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A good brief contains the answer to every creative problem.

My first creative director was Stan Hill of Hill Ayton, at the time a small, newish ad agency in Nairobi, Kenya. Stan on his own was a one-man creative team. He was one of only two people I ever met who was equally brilliant as an artist and a writer.  

Stan was a huge believer in the creative brief and strove to write one in detail for each creative job. He was obsessed with the brief and convinced that a proper one was essential for good work. In that respect he was a true missionary.  

He used to insist that if the brief was good enough it would contain the answer to every creative problem. A good brief, he would say, helps identify the problem to be solved, so that time and effort is not wasted solving red herrings. He argued that the key to every creative job was to crystallise the problem or the opportunity.

Once you have established the real issue, the solving of it is relatively easy. The headache is always identifying the problem. This aid to focussing on the essence of the problem is the true value of the brief for creative people.

He would also say that the brief should be written together with the client to ensure that agency and client are always on the same page. He insisted the client specify marketing objectives that could be measured and quantified and the written brief had to be signed and dated by client and agency. This was not just for the record but also to ensure that the client played his part professionally and seriously and could see that we were serious and professional too.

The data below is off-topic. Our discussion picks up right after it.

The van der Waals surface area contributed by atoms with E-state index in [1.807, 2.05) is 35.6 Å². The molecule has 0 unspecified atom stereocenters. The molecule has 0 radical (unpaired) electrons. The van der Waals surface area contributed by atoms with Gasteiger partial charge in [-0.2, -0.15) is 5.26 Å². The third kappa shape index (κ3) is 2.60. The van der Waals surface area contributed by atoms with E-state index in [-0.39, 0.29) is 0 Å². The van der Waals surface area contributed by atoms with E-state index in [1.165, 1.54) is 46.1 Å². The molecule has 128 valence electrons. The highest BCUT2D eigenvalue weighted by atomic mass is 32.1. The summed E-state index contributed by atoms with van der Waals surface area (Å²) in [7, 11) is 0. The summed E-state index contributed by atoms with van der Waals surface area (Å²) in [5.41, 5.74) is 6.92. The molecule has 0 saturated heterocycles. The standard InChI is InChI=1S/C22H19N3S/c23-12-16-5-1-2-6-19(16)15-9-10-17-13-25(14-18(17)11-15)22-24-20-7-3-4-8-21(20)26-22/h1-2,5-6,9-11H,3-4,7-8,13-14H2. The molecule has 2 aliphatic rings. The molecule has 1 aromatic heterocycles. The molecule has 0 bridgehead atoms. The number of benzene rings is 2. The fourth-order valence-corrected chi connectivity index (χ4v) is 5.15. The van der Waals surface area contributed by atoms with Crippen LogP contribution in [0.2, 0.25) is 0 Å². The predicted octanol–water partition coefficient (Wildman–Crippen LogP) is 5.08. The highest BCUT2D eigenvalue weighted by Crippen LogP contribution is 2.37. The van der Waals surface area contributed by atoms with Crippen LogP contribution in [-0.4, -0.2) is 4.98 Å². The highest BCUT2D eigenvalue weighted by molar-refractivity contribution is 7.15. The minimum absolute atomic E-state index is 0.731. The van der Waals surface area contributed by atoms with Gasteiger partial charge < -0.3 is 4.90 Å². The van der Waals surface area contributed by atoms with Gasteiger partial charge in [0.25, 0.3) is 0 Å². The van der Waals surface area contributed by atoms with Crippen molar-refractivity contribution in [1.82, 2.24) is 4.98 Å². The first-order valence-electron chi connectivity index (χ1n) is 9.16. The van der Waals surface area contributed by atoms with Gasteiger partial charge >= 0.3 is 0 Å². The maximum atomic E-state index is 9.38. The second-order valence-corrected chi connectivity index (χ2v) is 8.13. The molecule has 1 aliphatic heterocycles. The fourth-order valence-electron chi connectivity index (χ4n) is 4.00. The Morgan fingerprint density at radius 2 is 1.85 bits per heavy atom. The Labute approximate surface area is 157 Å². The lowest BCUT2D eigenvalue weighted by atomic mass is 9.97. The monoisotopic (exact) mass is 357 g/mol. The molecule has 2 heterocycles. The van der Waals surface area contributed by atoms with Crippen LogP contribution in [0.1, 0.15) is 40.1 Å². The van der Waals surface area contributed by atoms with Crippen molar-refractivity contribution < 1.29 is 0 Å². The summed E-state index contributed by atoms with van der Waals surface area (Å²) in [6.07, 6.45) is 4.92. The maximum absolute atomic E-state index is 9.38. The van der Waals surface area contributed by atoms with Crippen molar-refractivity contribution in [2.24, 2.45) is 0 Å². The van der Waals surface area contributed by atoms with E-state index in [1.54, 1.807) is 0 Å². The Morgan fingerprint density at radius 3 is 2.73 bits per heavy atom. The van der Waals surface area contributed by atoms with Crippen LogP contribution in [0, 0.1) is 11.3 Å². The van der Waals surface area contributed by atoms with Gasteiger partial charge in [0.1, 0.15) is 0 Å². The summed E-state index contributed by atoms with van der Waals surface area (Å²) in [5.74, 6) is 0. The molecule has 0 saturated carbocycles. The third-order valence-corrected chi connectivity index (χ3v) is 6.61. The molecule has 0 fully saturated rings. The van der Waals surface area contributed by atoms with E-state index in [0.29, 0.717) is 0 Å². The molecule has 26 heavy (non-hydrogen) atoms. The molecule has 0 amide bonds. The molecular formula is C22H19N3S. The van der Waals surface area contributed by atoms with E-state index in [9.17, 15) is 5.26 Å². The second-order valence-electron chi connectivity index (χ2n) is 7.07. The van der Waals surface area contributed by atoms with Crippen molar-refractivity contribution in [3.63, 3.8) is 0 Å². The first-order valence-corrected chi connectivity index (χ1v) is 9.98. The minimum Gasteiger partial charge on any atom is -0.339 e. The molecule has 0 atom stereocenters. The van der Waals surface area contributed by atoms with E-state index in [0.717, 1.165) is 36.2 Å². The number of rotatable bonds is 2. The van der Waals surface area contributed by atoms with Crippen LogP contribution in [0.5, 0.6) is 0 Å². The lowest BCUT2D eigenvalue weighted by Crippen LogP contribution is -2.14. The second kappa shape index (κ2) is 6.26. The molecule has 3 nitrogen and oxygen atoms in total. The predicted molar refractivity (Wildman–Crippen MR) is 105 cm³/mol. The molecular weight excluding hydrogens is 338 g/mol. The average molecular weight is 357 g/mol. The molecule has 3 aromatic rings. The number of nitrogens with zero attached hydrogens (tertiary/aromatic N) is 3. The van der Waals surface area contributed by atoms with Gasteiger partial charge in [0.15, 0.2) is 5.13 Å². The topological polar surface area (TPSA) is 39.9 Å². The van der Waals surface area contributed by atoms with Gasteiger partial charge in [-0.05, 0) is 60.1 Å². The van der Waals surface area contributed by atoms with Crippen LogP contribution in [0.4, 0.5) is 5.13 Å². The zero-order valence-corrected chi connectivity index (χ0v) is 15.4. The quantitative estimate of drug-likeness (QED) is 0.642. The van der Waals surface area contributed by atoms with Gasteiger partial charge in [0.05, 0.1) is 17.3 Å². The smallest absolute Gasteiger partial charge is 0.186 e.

The further value of the brief is shown when the agency presents creative work to the client. First the agency must demonstrate that the work answers the brief and solves the correct problem. Work that does not answer the brief should never be presented and should have failed the agency’s own internal creative review.

We have adopted Stan Hill’s creative brief for every job at Pic Tree.

Creative Brief

1   What is the problem or opportunity?
2   What is the marketing objective?
3   Who are we talking to?
4   What does he/she currently think and do?
5   What do we want him/her to think or do?
6   What do we expect the advertising/communication to do?
7   What is the single-minded proposition?
8   What is the supporting evidence?
9   Tone of voice
10 Media
11 Budget
12 Attachments
Deadline for internal review
Deadline for presentation to client
Signed Client
Signed Agency

We firmly believe in the creative brief. Discover its significance and importance as a vital step in the creation of exceptional work that will resonate with your target market.

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